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OPINION: Why America still needs business aviation

As the industry prepares to gather for the annual ­National Business Aviation Association convention in Orlando, the US economy is seven years into a post-2008 upswing – but facing the uncertainty of a presidential election in which there is a chance that the most maverick and unpredictable candidate of modern times could emerge as Commander in Chief. At the same time, in the wider global economy, the BRICS ­engines of growth are backfiring.

For business aviation manufacturers, this has meant a sharp fall in orders and deliveries of large-cabin business jets, including the airliner-derived offerings from Airbus and Boeing. Much of the demand for these top-end types had come from newly-bullish billionaires in Brazil, China and Russia, many of whom are feeling less confident about their fortunes than two years ago. That means they are less prepared to invest in assets they may not need and which – unlike many of their other discretionary acquisitions – are not guaranteed to appreciate. This has, in turn, put severe downward pressure on values, with reports of recently-minted long-range aircraft being offered on the used market at a fraction of their list prices.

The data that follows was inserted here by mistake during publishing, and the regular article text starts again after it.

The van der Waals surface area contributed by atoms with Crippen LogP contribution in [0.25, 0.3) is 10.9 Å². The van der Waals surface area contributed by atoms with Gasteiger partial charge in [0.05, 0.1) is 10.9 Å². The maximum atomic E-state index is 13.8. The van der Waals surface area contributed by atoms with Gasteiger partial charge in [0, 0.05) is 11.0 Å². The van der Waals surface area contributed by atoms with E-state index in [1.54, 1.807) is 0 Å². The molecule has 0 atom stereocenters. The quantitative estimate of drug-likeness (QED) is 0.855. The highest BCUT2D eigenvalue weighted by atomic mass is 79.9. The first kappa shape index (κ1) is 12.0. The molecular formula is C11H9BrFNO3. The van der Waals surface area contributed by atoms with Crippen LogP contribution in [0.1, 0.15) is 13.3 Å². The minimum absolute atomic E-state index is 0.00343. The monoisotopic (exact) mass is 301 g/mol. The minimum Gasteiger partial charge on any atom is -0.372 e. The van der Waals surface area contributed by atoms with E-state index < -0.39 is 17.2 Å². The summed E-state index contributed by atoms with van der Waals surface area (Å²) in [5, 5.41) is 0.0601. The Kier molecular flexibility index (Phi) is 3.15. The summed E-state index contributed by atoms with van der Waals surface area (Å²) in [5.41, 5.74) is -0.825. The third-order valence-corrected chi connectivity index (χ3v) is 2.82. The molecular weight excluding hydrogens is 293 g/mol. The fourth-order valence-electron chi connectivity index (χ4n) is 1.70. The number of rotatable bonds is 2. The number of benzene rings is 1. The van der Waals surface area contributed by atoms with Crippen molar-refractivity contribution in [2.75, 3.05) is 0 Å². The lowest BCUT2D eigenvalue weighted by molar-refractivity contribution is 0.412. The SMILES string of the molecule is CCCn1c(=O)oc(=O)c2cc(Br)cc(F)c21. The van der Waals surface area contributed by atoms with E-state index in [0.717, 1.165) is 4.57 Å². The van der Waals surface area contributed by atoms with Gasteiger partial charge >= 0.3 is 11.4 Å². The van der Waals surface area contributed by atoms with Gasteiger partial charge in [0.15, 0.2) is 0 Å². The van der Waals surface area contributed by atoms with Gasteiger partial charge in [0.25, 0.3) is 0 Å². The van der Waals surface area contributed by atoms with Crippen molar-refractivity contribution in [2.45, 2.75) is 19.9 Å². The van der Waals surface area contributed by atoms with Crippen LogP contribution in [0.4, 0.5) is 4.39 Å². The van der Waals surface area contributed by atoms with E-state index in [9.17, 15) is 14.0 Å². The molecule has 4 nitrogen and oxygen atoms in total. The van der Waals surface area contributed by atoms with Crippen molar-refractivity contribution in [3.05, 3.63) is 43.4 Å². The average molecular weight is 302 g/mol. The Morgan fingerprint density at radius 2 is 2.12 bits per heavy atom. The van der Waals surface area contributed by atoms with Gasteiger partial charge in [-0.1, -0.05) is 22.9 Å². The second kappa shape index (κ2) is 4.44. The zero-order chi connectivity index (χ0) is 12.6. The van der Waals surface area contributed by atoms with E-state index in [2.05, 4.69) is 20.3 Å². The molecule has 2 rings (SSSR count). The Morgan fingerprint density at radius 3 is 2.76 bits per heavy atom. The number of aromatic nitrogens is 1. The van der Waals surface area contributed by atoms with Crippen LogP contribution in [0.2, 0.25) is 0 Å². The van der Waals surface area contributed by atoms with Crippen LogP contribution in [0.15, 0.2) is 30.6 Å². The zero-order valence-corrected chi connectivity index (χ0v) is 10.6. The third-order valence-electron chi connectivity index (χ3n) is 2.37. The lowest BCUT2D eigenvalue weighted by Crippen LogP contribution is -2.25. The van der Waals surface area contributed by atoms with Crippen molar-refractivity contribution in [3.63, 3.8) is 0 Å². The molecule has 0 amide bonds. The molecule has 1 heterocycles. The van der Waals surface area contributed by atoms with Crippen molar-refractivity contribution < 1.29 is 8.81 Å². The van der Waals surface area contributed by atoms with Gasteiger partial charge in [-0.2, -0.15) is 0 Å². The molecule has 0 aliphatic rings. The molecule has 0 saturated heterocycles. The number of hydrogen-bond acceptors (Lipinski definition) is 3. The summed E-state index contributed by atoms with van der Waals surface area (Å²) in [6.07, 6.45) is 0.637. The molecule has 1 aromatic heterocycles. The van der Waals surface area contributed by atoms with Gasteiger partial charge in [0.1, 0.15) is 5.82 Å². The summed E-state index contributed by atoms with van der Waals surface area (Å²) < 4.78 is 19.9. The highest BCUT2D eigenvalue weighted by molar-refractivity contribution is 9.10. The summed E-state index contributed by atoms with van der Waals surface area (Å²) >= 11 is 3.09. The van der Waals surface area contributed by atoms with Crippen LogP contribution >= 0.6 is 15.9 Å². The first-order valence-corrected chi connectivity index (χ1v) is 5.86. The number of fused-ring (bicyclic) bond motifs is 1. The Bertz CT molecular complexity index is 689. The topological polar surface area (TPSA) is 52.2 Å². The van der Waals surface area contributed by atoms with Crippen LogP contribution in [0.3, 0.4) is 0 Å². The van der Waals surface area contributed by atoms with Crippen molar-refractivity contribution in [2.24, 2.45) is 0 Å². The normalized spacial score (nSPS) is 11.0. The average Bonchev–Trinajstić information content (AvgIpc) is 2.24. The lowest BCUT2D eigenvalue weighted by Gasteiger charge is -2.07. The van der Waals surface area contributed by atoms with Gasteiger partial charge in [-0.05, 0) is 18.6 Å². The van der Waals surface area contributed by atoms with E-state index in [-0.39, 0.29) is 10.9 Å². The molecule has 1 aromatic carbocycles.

Better news comes from segments that looked beleaguered in the years after the financial crisis – the super-light to super midsize workhorses of business aviation – and from an ownership model that also looked to have had its day: fractionals. The reason is that – after many years of hoarding cash, during which travel on private jets was often tainted by undertones of ­executive excess – corporate America is turning again to corporate aircraft, embracing the “no plane no gain” message of NBAA.

The fractional ownership sector has had a clear out. Survivors have scale and are able to offer owners a ­viable way of accessing guaranteed flight hours in known aircraft without committing to an entire ­multi-million dollar asset on the balance sheet. The USA – a vast territory with thousands of time-poor business leaders who need to travel across it securely and quickly – is fractional ownership’s natural home.

Shortly after the NBAA convention finishes in early November, the world will know the next occupant of the White House. While there is no guarantee, this should calm markets and restore boardroom confidence at a time when the US economy is faltering.

Business aviation – in North America at least – should benefit, as firms with outposts in far-flung corners of the continent remember why flying private works.

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